The circular cutouts 26 and 27 in side panel 12 forming the base of the housing are slightly larger than the internal slotted surface of the hole in the hubs 99 and 100 of reels 87 and 85 (FIG. 3). Hence, when the reels are mounted within the housing, the drive mechanism of the reels constituted by the slotted holes is exposed for mounting on the mating drive mechanism of the VCR when the video cassette is loaded into a VCR. The reels may be further secured in the housing by application of a low-tack adhesive to the internal surface of a side panel against which they rest, to prevent movement thereof during handling prior to use of the cassette in a VCR. Such adhesive should be of sufficiently low adherence to be ruptured upon contact by the VCR drive mechanism without thereafter causing drag on the reels.
Section 10b of blank 10 remains appended to the housing along a line of attachment 103 at strip 90 (FIG. 1). The line of attachment is itself a fold line, preferably perforated through the paperboard. Section 10b includes other fold lines 105, 107, 109 and 111 defining side panels 112 and 113, connecting end panel 114 and opposite end panel 115, and flap 116 of the mailer or protective wrapper for the cassette. The side panels and end panels of the mailer are of the same length as strip 90 (and as the side panels 11 and 12 and their interconnecting end panel of the housing), but are slightly wider than those counterparts, just sufficiently to be wrapped around them.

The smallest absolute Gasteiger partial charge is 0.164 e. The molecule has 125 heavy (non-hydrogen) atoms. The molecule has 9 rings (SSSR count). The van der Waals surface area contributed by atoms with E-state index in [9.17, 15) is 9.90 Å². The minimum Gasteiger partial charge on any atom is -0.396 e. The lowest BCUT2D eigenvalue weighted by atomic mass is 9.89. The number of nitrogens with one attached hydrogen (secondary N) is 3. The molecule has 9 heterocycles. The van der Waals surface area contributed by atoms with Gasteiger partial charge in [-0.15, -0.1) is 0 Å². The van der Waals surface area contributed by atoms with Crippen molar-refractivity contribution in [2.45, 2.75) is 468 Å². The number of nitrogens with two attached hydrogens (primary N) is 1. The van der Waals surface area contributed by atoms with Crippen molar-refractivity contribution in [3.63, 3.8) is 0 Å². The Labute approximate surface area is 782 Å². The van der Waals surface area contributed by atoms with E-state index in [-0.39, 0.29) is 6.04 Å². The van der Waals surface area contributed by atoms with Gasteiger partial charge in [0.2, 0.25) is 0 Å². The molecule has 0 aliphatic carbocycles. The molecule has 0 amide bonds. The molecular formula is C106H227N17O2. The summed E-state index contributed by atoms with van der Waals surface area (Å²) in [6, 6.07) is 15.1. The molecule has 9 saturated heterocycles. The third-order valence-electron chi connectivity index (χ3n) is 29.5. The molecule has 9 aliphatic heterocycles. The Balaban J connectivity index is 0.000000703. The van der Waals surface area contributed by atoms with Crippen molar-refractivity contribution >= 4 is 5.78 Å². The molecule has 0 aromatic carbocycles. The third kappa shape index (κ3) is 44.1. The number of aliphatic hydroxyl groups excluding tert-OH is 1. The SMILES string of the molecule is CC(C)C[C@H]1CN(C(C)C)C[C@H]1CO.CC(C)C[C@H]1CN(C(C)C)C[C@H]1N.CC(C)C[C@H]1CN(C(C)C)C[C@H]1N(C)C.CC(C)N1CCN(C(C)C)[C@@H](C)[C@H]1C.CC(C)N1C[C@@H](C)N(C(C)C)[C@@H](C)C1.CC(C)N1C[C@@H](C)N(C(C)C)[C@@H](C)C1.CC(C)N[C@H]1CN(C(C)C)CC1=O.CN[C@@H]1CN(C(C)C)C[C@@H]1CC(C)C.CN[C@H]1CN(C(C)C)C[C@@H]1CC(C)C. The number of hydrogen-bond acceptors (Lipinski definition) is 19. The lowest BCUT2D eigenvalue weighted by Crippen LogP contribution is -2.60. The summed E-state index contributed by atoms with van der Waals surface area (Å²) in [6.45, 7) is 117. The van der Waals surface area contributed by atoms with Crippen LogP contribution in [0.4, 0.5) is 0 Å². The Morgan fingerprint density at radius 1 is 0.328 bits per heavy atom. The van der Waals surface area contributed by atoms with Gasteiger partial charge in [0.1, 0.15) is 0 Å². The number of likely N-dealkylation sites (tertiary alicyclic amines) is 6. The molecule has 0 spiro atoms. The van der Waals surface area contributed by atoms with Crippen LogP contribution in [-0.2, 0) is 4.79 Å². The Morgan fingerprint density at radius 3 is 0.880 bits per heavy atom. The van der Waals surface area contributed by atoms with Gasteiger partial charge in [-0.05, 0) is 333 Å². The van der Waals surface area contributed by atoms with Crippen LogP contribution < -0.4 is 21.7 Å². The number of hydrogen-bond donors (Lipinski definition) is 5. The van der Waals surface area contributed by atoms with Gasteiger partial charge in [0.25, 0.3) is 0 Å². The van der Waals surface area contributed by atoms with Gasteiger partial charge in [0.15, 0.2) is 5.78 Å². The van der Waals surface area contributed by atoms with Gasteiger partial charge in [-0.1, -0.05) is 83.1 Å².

Section 10b may thus be folded along fold lines 103, 105, 107, 109 and 111 to encompass side panel 12, connecting (exposed tape) end panel, side panel 11, and the opposite end panel 95 formed by strips 90, 91 of the housing with its side panel 112, end panel 114, side panel 113, and end panel 115, respectively. Preferably, the underside of flap 116 is partly coated with a self-sealing adhesive, although other means such as adhesive tape may be used, to secure the mailer in place about the housing. Finally, a printed address label ma then be adhesively secured to the outside of either side panel 112, 113 of the mailer, and the video cassette is then ready for postage and mailing.